Nothing prepares an executive for an interview with a reporter like– an interview with a reporter. So, it’s no surprise that as a reporter and the senior strategist at BlissPR, I have been called upon to do some of the media training for our firm’s clients. Personally, it is the best of both worlds for me. I get to appease my insatiable curiosity and learn new things without the need to write a compelling story on deadline. What could be better?
In a recent media training session with four senior executives, I came away with a few nuggets of knowledge that might be helpful to those who need to help corporate leaders be more effective in front of the press.
- Drill down—Of course, you’ll come prepared to the training session with a series of questions that will reflect the type of content your client will be asked for from reporters at different publications. But let me give you a secret—rarely does a reporter follow a set list of questions during an interview. Sure, we send off a smattering of questions to the communications vice president so that they can prep their executive for the interview, but the truth is, we really conduct interviews by the seat of our pants. Don’t get me wrong. We’re definitely prepared and we will use the questions as a guideline for the interview. But more often or not, we stray. Something the interviewee says will pique our interest and we’re often off and running in another direction. That is what happened when I media trained these executives a few weeks ago. I had my set list of questions and asked exactly one—the rest of my training had me drilling down into the answer from the first question. It was there that I found a couple of story ideas—not one from my list of questions.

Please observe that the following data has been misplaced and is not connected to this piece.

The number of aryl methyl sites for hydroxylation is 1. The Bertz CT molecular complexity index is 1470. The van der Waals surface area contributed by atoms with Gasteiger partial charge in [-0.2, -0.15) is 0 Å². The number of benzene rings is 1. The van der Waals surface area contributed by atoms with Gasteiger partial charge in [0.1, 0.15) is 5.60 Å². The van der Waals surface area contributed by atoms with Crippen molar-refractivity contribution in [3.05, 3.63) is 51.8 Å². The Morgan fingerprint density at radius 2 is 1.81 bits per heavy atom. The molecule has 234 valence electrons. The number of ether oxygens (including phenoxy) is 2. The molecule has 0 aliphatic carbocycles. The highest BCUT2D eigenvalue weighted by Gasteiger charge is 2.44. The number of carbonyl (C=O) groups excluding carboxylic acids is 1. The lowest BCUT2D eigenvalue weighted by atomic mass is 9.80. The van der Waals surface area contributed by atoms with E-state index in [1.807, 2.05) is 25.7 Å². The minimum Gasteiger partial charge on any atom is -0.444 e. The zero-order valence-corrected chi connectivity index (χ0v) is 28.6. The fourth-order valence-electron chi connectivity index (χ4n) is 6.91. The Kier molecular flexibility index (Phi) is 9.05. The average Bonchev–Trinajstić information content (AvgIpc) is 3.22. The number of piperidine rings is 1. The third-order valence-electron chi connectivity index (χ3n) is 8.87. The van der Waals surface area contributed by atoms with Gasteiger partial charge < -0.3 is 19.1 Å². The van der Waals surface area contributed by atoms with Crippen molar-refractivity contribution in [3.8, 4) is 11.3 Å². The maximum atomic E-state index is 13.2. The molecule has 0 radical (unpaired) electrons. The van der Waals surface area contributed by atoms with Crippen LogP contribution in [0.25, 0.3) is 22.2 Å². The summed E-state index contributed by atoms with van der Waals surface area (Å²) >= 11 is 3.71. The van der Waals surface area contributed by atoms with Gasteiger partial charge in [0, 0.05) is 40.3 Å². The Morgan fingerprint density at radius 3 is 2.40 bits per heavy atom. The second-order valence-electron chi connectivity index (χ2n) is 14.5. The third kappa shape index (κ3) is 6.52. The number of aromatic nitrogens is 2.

- Lead with the positive—When you critique your executive, always lead with the positive. These senior leaders are at the top of their game in their areas of expertise, but in most cases, dealing with the media isn’t one of them. Granting interviews to the media isn’t usually at the top of their To Do list often because such interactions cause worry, anxiety and self-doubt. So even if your executive was horrible, find something positive: did he/she exhibit good posture; did he/she make good points; or was he/she witty? After you’ve encouraged them, then make those suggestions that can lead to better interviews. Be concise and give them quick tips. No more than three.
- Ask for questions –At the end of each training session, make sure you leave time for them to ask you questions. That is usually where I think the executive finds the most value. I have been asked the most basic questions—ones I never thought to answer in the media training session. For example, one woman asked me if she should always wear a blazer on TV and what color should it be. Another question was how to best handle an aggressive reporter who won’t let you finish the answer to the question.
Above all, let the executive know that the reporter desperately needs them for the story, and in some cases, may be just as nervous as the executive.
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